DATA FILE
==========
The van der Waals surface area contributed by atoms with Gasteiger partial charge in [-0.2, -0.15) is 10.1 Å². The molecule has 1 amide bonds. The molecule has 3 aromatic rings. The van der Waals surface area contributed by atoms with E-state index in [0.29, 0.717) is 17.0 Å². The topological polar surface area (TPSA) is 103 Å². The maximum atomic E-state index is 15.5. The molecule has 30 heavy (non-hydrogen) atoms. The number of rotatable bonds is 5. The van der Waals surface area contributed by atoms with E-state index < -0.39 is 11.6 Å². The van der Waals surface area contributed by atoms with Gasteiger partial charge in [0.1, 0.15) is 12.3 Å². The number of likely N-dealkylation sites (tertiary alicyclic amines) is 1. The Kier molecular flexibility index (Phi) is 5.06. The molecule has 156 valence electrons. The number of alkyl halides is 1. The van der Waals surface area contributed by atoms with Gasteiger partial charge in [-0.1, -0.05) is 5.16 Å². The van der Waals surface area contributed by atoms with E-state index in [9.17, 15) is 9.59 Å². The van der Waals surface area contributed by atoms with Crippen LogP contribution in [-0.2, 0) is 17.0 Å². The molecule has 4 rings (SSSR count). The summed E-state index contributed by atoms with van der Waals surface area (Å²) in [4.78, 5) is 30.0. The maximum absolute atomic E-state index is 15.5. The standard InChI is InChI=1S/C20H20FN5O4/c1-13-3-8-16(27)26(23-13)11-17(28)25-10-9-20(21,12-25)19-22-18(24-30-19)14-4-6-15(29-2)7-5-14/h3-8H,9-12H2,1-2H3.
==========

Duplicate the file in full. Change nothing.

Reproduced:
The van der Waals surface area contributed by atoms with Gasteiger partial charge in [-0.2, -0.15) is 10.1 Å². The molecule has 1 amide bonds. The molecule has 3 aromatic rings. The van der Waals surface area contributed by atoms with E-state index in [0.29, 0.717) is 17.0 Å². The topological polar surface area (TPSA) is 103 Å². The maximum atomic E-state index is 15.5. The molecule has 30 heavy (non-hydrogen) atoms. The number of rotatable bonds is 5. The van der Waals surface area contributed by atoms with E-state index < -0.39 is 11.6 Å². The van der Waals surface area contributed by atoms with Gasteiger partial charge in [0.1, 0.15) is 12.3 Å². The number of likely N-dealkylation sites (tertiary alicyclic amines) is 1. The Kier molecular flexibility index (Phi) is 5.06. The molecule has 156 valence electrons. The number of alkyl halides is 1. The van der Waals surface area contributed by atoms with Gasteiger partial charge in [-0.1, -0.05) is 5.16 Å². The van der Waals surface area contributed by atoms with E-state index in [9.17, 15) is 9.59 Å². The van der Waals surface area contributed by atoms with Crippen LogP contribution in [-0.2, 0) is 17.0 Å². The molecule has 4 rings (SSSR count). The summed E-state index contributed by atoms with van der Waals surface area (Å²) in [4.78, 5) is 30.0. The maximum absolute atomic E-state index is 15.5. The standard InChI is InChI=1S/C20H20FN5O4/c1-13-3-8-16(27)26(23-13)11-17(28)25-10-9-20(21,12-25)19-22-18(24-30-19)14-4-6-15(29-2)7-5-14/h3-8H,9-12H2,1-2H3.